As any visit to most of the rock-themed bars across the region will attest, the hard rock nexus between Finland and Sweden is the only place on earth the LA Glam Rock (not ‘Hair Metal’!) scene never died. ‘80’s hard rock standards from Rough Cutt to Skid Row happily blare out of rock pub jukeboxes – drowning out slurred convos between androgynous looking metalheads (or just, Nordic people) and hot blondes – as if it’s still 1986 and we’re all still livin’ on a prayer (but beware, “Dude(s) Look Like A Lady” a lot up there!). Yes, the black et. al. metal crowd usually have their own haunts but that’s not necessarily a contradiction in terms, as Children Of Bodom can corroborate.
A number of the most important genre bands in recent memory hail from the region – such as fellow Finns Santa Cruz, Swedes H.E.A.T., and, most notably, Crashdïet – and have made their mark internationally by sounding as good as, or better, than the bands they emulate. Now, the improbably named Temple Balls (look it up!) are set to do the same with their third outing, Pyromide.
Such seems to be the declaration of intent of all-guns-blazing album opener “Thunder From The North”, with vocalist Arde Teronen immediately sounding reminiscent of Steelheart’s Miljenko Matijevic. Follow-up “Long Ways, Long Lies” then adopts the recent Santa Cruz strategy of dressing up good single-material – (love-) pumping cheese in a heavily synthesised but simultaneously modern metallic sound – with a deliciously catchy chorus and hook done the old-school way.
“T.O.T.C.” throws in more synthesisers but is fundamentally standard fare that recalls Firehouse, Warrant or the late ‘80’s LA variation of ‘Cock Rock’, while “Fallen Youth”, with its tried and trusted ‘80’s lyrical theme, sounds like Tyketto crossed with Dokken (though today’s streamer youth is almost certainly even more fallen).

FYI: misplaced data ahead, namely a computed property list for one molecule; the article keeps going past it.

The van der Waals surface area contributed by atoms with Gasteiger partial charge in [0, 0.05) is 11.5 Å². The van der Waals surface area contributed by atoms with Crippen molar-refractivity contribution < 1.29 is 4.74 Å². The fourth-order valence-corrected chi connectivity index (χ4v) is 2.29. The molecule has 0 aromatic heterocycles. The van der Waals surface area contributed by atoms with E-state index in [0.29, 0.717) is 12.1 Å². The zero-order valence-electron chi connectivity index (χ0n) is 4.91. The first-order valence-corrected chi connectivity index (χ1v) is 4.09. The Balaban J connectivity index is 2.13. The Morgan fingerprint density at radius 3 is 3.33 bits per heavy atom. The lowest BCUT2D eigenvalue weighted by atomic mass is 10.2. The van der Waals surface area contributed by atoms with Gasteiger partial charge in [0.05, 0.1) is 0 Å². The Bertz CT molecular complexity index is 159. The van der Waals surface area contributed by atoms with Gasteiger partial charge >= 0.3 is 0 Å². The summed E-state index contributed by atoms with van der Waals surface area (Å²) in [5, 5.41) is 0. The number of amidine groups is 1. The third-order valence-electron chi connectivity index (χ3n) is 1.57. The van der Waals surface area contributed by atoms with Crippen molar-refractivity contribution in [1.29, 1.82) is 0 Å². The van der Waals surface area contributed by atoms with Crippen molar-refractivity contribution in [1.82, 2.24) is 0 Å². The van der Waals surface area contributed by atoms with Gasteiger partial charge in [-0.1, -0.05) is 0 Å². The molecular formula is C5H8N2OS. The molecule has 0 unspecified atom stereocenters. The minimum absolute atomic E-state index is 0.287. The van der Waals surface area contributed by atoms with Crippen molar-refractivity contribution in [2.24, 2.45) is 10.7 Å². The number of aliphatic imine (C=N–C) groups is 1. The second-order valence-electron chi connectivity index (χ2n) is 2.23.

Things continue apace in the album’s second act with the testosterone-fuelled “Bad Bad Bad” and “What Is Dead Never Dies”, with its gang vocal and nifty leads, while “Unholy Night” reveals more local influences such as early Europe and Hanoi Rocks. However, the anthemic “Heart Of A Warrior” features the kind of expected driving pulse you’d immediately associate with a cross between Manowar-type ‘Hero Metal’ and Def Leppard….and is probably the most fun and engaging track on the album.
The album closes out with obligatory ballad “If Only I Could” (as the penultimate track, of course!), with its bittersweet if a bit too early 1990 vibe (ergo, just prior to ‘The Apocalypse’, or the ‘nirvana’ of corporate-backed musical incompetence, to which this is still an excellent riposte in 2021). “Something To Die For” is an apt conclusion and summary of Pyromide, underwritten by enticing guitar harmonics and a chorus that encapsulates the spirit of the album as a whole.
Produced by Temple Balls mentor H.E.A.T.’s Jona Lee and featuring the to-be-expected scintillating performances from guitarists Jiri Paavonahoh and Niko Vuorela, Pyromide is exactly what is inferred on the cover. An album so thoroughly soaked in the inspiration of their idols is bound to be questionable on lyrical content, high on musicianship and quasi-perfect in production. It’s every cliché in the book, and that’s a great thing – there’s something purifying (normal? sexy?) in the water up North. Have some Balls, and head back to the sonic Temple.
8/10 for effort. 9/10 for competence.
Temple Balls’s Pyromide was released on April 16th, 2021 via Frontiers Music